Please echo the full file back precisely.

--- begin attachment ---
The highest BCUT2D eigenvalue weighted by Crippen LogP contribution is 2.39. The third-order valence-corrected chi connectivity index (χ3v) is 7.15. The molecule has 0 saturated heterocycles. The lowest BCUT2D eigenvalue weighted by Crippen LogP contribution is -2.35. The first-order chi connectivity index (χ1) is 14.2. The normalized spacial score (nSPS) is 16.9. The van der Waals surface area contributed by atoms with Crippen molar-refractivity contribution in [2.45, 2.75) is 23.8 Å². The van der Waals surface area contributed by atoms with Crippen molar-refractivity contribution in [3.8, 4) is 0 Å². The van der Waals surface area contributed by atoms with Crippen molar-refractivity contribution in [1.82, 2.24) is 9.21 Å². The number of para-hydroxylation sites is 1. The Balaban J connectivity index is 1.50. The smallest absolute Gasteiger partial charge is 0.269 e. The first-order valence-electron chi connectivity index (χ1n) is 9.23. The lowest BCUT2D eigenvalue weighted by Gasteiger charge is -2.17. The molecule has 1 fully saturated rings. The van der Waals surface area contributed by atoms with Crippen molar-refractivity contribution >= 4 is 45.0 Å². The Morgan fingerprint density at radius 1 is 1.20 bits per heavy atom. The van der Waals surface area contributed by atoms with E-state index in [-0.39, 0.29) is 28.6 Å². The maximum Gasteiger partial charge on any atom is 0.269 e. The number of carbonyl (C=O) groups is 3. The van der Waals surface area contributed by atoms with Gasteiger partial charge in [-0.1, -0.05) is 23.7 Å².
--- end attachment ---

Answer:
The highest BCUT2D eigenvalue weighted by Crippen LogP contribution is 2.39. The third-order valence-corrected chi connectivity index (χ3v) is 7.15. The molecule has 0 saturated heterocycles. The lowest BCUT2D eigenvalue weighted by Crippen LogP contribution is -2.35. The first-order chi connectivity index (χ1) is 14.2. The normalized spacial score (nSPS) is 16.9. The van der Waals surface area contributed by atoms with Crippen molar-refractivity contribution in [2.45, 2.75) is 23.8 Å². The van der Waals surface area contributed by atoms with Crippen molar-refractivity contribution in [3.8, 4) is 0 Å². The van der Waals surface area contributed by atoms with Crippen molar-refractivity contribution in [1.82, 2.24) is 9.21 Å². The number of para-hydroxylation sites is 1. The Balaban J connectivity index is 1.50. The smallest absolute Gasteiger partial charge is 0.269 e. The first-order valence-electron chi connectivity index (χ1n) is 9.23. The lowest BCUT2D eigenvalue weighted by Gasteiger charge is -2.17. The molecule has 1 fully saturated rings. The van der Waals surface area contributed by atoms with Crippen molar-refractivity contribution >= 4 is 45.0 Å². The Morgan fingerprint density at radius 1 is 1.20 bits per heavy atom. The van der Waals surface area contributed by atoms with E-state index in [-0.39, 0.29) is 28.6 Å². The maximum Gasteiger partial charge on any atom is 0.269 e. The number of carbonyl (C=O) groups is 3. The van der Waals surface area contributed by atoms with Gasteiger partial charge in [-0.1, -0.05) is 23.7 Å².